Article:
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Hey, Don't Count Unix Out Just Yet

Given all the attention paid to the Windows and Linux operating systems during the past couple of years, you'd think that Unix no longer plays a significant role in business computing. But the facts tell a different story. The Unix business is strong and growing, and Unix servers remain the computers of choice for businesses that need high-powered computing.

While Windows and Linux may dominate the market for low-cost servers, businesses spent more than $4 billion in the second quarter on Unix servers. Sales of high-end machines (priced at $500,000 and more) grew around 20% in the second quarter, while sales of midrange servers ($25,000 to $500,000) grew more than 15%, according to research firm IDC. And competition among the three major Unix vendors is just as robust as the market.

"A lot of people thought Unix servers were going away, but not only are they not going away, they're playing an incredibly important role in the data center to handle mission-critical applications" such as databases, enterprise resource planning, and business intelligence, IDC analyst Jean Bozman says.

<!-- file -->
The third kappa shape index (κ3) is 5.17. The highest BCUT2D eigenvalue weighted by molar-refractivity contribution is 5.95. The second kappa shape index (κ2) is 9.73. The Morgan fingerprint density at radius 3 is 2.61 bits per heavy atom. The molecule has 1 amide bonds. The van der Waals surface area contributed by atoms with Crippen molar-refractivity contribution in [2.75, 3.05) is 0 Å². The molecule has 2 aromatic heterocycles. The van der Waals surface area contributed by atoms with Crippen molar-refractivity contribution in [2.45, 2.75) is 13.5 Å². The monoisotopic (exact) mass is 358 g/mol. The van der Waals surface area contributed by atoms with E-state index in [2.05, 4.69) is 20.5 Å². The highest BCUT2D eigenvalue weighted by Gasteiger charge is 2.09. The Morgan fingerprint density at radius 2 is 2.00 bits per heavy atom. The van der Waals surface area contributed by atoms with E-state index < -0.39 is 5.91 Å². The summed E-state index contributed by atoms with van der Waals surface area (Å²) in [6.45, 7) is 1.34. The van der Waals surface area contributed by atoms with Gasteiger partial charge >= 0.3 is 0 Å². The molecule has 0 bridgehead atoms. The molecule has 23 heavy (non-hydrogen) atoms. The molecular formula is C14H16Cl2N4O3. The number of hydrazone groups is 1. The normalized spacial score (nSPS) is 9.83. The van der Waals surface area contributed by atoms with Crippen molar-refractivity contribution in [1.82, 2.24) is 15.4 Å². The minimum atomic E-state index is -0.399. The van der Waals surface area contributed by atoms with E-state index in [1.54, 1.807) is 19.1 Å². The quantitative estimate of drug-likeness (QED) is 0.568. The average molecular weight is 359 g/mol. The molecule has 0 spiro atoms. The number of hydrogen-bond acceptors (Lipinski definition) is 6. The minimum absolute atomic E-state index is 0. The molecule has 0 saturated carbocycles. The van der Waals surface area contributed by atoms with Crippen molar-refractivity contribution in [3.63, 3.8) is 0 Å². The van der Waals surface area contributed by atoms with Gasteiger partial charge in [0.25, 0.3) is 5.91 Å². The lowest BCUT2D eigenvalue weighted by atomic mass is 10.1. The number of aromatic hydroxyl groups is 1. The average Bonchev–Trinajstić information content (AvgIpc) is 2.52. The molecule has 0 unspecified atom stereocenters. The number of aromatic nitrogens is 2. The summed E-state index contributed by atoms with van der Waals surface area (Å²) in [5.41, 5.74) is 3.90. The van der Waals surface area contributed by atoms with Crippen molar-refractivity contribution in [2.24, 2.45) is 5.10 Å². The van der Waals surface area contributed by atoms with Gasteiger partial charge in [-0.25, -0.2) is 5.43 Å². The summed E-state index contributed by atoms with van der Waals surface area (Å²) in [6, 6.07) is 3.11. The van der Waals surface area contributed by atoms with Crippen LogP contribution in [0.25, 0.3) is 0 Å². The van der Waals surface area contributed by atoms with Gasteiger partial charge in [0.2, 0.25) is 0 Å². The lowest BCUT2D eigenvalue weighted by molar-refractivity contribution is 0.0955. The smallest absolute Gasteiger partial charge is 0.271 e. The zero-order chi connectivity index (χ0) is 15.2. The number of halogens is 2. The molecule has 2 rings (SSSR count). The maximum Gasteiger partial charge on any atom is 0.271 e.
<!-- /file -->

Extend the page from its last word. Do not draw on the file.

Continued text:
'Unix is far from dead,' Byram CIO Richard Entrup says.

"Unix is far from dead," Byram CIO Richard Entrup says.

Richard Entrup is a believer. For the CIO of Byram Healthcare, a provider of medical supplies that has doubled in size through acquisitions during the past 18 months and plans to double again in the next year, Unix is the only choice for crucial apps like the company's ERP system.

Faced with upgrading its existing IBM p660 Unix server, Byram in May installed an IBM eServer p5-570 server to run IBM's AIX operating system and Informix Dynamic Server database. The machine provided "an exponential increase in performance," Entrup says. "Everything is running 10 to 100 times faster. Things that used to take days now take hours. Things that took hours now take minutes."

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